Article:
The CORN BELT is a region of the Midwestern United States where corn has, since the 1850s, been the predominant crop. More generally, the concept of the "Corn Belt" connotes the area of the Midwest dominated by farming. Many towns in this area are connected to powerful farm organizations with lobbying power.
* 1 Geography * 2 History * 3 EPA Ecoregion * 4 Panoramic views * 5 See also * 6 References * 7 Further reading * 8 External links
There is lack of consensus regarding the constituents of the Corn Belt although it often includes: Iowa , Illinois , Indiana , southern Michigan , western Ohio , eastern Nebraska , eastern Kansas , southern Minnesota and parts of Missouri . It also sometimes includes: South Dakota , North Dakota , all of Ohio , Wisconsin , all of Michigan , and Kentucky .
The region is characterized by level land, deep fertile soils and a high organic soil concentration.
On account of new agricultural technology developments between 1860 and 1970, the Corn Belt went from producing mixed crops and livestock into becoming an area focused strictly on wheat-cash planting. After 1970, increased crop and meat production required an export outlet, but global recession and a strong dollar reduced exports and created serious problems even for the best farm managers.
Most corn grown today is fed to livestock, especially hogs and poultry. In recent decades soybeans have grown in importance. The U.S. produces 40% of the world crop.
By 1950, 99% of corn has been grown from hybrids.
In 1997, the USEPA published its report on United States\' ecoregions , in part based on "land use." Its "Level III" region classification contains three contiguous "Corn Belt" regions, Western (47), Central (54), and Eastern (55), stretching from Indiana to eastern Nebraska.
Corn fields near Royal, Illinois
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* Breadbasket * Canadian Prairies , Canada's 'Breadbasket' * Central Black Earth Region , segment of the Eurasian chernozem belt that lies within Central Russia * Palliser\'s Triangle , Canada's semi-arid grain production region * Peak wheat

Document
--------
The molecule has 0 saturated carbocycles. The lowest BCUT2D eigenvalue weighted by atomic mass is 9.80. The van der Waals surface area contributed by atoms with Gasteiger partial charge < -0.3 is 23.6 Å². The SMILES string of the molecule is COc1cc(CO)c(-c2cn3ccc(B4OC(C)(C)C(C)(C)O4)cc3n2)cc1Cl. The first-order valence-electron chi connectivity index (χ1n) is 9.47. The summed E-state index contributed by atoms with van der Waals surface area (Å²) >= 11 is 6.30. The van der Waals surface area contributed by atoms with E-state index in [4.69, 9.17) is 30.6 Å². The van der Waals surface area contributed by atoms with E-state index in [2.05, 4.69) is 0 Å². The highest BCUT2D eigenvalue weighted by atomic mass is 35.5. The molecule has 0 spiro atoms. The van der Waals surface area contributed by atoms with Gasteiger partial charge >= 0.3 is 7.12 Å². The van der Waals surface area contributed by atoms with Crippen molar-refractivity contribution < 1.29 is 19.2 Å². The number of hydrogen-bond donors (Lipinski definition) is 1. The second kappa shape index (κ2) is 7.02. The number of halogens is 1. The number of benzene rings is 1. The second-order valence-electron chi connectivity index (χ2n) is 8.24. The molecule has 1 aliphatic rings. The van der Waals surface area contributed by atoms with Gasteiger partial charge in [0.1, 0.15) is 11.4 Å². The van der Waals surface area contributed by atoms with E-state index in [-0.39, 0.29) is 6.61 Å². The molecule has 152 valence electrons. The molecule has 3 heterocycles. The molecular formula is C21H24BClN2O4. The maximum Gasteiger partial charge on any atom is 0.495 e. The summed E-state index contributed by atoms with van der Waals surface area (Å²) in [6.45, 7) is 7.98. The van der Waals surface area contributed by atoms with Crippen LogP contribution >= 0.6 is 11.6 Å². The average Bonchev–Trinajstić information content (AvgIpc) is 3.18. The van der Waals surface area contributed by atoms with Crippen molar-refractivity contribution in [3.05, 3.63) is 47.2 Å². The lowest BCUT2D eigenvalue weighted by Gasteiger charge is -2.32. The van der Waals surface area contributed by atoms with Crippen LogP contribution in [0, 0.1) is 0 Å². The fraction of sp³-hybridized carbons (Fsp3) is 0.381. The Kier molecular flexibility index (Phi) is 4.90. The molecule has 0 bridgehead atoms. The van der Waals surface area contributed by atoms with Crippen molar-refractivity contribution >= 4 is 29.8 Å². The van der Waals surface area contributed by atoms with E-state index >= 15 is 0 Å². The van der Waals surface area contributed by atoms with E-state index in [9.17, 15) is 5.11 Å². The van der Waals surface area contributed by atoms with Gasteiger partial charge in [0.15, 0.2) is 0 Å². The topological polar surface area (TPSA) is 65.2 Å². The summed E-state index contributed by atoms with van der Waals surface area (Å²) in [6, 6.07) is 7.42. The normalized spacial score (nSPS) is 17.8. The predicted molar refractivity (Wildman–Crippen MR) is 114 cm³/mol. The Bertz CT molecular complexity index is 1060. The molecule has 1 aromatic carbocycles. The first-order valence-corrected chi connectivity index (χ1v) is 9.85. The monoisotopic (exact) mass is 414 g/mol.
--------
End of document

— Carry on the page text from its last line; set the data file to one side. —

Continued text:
* ^ John Mark Hansen, _Gaining access: Congress and the farm lobby, 1919-1981_ (1991) p, 138 * ^ Thomas F. McIlwraith and Edward K. Muller, _North America: the historical geography of a changing continent_ (2001) p, 186 * ^ _A_ _B_ Hart (1986) * ^ U.S. Department of Agriculture * ^ Corn Belt, Encyclopædia Britannica Online * ^ USDA State Fact sheets * ^ Edward L. Schapsmeier and Frederick H. Schapsmeier, _Prophet in Politics: Henry A. Wallace and the War Years, 1940-1965_ (1970) p, 234 * ^ Smith, C. Wayne., Javier Betrán, and E. C. A. Runge. _Corn: Origin, History, Technology, and Production_. Hoboken, NJ: John Wiley, 2004. page 4. Print * ^ "Ecological Regions of North America: Toward a Common Perspective" (PDF). Commission for Environmental Cooperation . 1997. Retrieved 2008-04-10. * ^ "Ecoregion Maps and GIS Resources". United States Environmental Protection Agency . Retrieved 2008-04-10.
* Anderson, J. L. _Industrializing the Corn Belt: Agriculture, Technology, and Environment, 1945-1972_ (2009) 238 pp. ISBN 978-0-87580-392-0 * Bogue, Allan. _From Prairie to Corn Belt: Farming on the Illinois and Iowa Prairies in the Nineteenth Century_ (1963) excerpt and text search * Cayton, Andrew, et al. eds. _The American Midwest: An Interpretive Encyclopedia_ (2006) excerpt and text search * Hart, John Fraser. "Change in the Corn Belt," _Geographical Review,_ Jan 1986, Vol. 76#1 pp 51–72 * Hudson, John C. _Making the Corn Belt: A Geographical History of Middle-Western Agriculture_ (1994) * Power, Richard Lyle. _Planting Corn Belt Culture: The Impress of the Upland Southerner and Yankee in the old Northwest_ (1953) * Snapp, Roscoe R. _Beef Cattle Their Feeding and Management in the Corn Belt States_ (1950) * Smith, C. Wayne, et al. _Corn: Origin, History, Technology, and Production_ (2004) online edition * Wallace, Henry Agard. _Henry A. Wallace's Irrigation Frontier: On the Trail of the Corn Belt Farmer 1909_ 15 articles written by Wallace in 1909; 1991 edition edited by Richard Lowitt, and Judith